An Undulated Moray Eel (Gymnothorax undulatus) peers out from its coral camouflage to watch for both predators and prey in a shallow Hawaii reef. There are many Moray Eel species found in Hawaii, where they are called “Puhi ao.” Some believe eel to be ‘aumakua, a god in animal form, protecting and giving omens to their family.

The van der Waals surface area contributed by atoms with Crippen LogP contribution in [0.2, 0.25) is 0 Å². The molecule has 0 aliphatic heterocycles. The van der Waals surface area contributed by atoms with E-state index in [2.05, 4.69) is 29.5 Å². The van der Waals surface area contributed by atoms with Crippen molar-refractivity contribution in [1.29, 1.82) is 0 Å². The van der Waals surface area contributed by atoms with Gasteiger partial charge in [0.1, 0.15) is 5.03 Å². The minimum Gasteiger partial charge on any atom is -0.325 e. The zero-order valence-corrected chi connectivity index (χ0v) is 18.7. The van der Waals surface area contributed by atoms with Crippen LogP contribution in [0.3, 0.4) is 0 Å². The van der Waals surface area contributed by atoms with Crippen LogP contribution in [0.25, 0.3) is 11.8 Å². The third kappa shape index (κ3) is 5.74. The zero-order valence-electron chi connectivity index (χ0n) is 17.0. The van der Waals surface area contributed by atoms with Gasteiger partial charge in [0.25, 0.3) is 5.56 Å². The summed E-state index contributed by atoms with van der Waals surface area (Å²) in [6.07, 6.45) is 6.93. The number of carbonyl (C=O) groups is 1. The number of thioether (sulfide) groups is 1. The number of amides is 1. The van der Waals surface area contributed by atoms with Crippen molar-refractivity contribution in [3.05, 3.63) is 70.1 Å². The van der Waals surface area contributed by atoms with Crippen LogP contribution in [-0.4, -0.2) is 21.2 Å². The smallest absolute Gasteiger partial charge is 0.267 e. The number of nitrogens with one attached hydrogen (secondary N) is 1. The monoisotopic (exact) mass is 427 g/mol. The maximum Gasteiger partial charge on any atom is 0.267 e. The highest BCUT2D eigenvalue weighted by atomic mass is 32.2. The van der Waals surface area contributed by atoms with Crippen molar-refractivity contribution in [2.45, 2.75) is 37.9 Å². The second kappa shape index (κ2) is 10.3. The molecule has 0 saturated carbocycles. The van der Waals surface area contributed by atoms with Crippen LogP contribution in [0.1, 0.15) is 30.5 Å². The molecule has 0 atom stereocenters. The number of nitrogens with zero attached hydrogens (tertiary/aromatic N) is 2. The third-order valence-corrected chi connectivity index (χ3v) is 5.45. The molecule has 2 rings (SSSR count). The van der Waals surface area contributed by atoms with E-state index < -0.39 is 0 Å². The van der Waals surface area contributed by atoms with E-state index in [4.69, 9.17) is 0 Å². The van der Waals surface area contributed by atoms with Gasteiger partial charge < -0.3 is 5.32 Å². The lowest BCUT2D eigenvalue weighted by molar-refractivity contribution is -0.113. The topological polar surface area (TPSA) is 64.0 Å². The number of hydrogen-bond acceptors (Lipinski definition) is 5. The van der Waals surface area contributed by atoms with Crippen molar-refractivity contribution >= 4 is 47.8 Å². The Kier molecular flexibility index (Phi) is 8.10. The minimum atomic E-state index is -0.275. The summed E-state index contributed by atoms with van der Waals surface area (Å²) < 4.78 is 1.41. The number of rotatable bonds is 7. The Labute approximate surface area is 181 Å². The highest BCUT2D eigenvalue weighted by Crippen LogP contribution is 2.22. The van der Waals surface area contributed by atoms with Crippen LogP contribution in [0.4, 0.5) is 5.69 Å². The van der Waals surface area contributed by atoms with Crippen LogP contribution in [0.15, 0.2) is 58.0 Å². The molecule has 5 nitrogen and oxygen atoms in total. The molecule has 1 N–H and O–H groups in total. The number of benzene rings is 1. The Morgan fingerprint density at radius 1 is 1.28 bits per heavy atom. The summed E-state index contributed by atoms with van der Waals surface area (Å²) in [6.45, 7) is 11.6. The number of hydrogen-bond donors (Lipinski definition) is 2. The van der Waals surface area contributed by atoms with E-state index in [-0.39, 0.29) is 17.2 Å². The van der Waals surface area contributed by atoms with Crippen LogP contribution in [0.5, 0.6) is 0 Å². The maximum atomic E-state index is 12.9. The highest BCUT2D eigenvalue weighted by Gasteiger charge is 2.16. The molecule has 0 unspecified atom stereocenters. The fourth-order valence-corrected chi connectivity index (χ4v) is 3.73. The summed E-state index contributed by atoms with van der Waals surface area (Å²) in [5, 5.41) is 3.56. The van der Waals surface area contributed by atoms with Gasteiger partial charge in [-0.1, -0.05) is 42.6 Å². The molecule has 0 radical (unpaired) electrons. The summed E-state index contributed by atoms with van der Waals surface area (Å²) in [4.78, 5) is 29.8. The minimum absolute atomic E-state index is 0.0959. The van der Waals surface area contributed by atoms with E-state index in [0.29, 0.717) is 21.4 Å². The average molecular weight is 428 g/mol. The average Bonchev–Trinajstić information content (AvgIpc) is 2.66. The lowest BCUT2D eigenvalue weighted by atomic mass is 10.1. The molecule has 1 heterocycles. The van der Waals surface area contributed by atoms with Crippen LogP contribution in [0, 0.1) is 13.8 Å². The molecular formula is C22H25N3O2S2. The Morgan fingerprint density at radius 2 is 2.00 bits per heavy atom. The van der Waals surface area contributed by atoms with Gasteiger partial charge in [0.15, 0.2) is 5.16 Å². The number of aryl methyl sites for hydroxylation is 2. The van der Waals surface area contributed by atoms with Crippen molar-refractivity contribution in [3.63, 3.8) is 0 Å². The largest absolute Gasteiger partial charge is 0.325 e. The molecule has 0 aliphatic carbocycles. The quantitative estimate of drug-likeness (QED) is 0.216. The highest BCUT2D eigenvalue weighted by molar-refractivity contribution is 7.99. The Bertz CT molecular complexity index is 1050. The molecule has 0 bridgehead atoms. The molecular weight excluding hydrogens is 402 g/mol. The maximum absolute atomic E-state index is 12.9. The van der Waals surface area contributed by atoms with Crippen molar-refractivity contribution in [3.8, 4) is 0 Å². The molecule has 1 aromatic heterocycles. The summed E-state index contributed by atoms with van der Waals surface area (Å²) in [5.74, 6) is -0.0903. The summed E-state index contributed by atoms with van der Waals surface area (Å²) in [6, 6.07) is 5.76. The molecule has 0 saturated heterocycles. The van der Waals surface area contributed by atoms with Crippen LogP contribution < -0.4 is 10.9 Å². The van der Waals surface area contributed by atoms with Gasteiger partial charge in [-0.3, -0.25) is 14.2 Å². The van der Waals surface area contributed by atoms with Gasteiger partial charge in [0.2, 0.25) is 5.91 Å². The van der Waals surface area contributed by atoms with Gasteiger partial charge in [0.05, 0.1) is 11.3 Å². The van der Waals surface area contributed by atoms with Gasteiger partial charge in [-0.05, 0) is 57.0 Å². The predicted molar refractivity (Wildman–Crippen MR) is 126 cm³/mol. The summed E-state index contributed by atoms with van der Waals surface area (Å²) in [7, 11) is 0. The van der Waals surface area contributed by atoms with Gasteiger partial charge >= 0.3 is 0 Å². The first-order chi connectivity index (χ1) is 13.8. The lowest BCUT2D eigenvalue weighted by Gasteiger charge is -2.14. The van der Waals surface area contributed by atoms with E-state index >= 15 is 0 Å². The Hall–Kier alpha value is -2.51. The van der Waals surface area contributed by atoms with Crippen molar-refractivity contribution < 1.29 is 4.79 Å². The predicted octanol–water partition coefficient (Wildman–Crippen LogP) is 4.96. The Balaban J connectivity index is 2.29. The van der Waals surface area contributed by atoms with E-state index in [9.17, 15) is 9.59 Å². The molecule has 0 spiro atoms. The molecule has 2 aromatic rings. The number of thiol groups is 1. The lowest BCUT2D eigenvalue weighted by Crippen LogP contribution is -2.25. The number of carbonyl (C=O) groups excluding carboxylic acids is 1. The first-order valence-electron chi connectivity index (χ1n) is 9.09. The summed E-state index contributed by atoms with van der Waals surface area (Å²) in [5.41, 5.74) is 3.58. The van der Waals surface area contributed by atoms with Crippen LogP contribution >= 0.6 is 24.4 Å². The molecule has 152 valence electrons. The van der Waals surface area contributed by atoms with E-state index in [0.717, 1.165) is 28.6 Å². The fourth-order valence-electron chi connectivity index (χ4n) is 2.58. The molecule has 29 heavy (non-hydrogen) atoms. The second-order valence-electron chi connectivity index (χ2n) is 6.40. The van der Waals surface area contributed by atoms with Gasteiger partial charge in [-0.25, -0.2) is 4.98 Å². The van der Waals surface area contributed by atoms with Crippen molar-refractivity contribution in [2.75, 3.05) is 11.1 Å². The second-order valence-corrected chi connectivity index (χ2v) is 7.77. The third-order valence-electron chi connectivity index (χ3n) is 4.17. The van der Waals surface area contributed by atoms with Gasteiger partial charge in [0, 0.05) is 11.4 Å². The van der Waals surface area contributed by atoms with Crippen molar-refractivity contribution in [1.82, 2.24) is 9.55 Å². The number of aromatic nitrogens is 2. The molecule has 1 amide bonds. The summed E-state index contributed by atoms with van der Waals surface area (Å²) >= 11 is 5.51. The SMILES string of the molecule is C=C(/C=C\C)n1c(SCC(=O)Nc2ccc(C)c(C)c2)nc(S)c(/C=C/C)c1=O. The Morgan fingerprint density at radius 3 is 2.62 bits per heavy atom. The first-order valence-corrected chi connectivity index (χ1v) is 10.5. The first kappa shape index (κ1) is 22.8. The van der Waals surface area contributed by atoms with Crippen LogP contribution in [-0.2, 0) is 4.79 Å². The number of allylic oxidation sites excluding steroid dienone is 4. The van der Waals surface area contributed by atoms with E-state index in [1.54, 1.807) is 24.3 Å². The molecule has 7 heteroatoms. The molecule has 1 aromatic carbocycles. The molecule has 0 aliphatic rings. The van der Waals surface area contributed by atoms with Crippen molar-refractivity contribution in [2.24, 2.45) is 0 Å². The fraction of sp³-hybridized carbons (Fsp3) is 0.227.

The undulated moray can grow to about 4.5 feet long. Its length, snake-like appearance, and proclivity to breath with its mouth open exposing its pin-sharp teeth have made some people fearful of eels. However, eels are typically shy, solitary fish prone to hiding away in tunnels and crevices found in coral. Additionally, they are most active and hunt at night, which means they can be easily overlooked or undiscovered by snorkelers and divers during the day.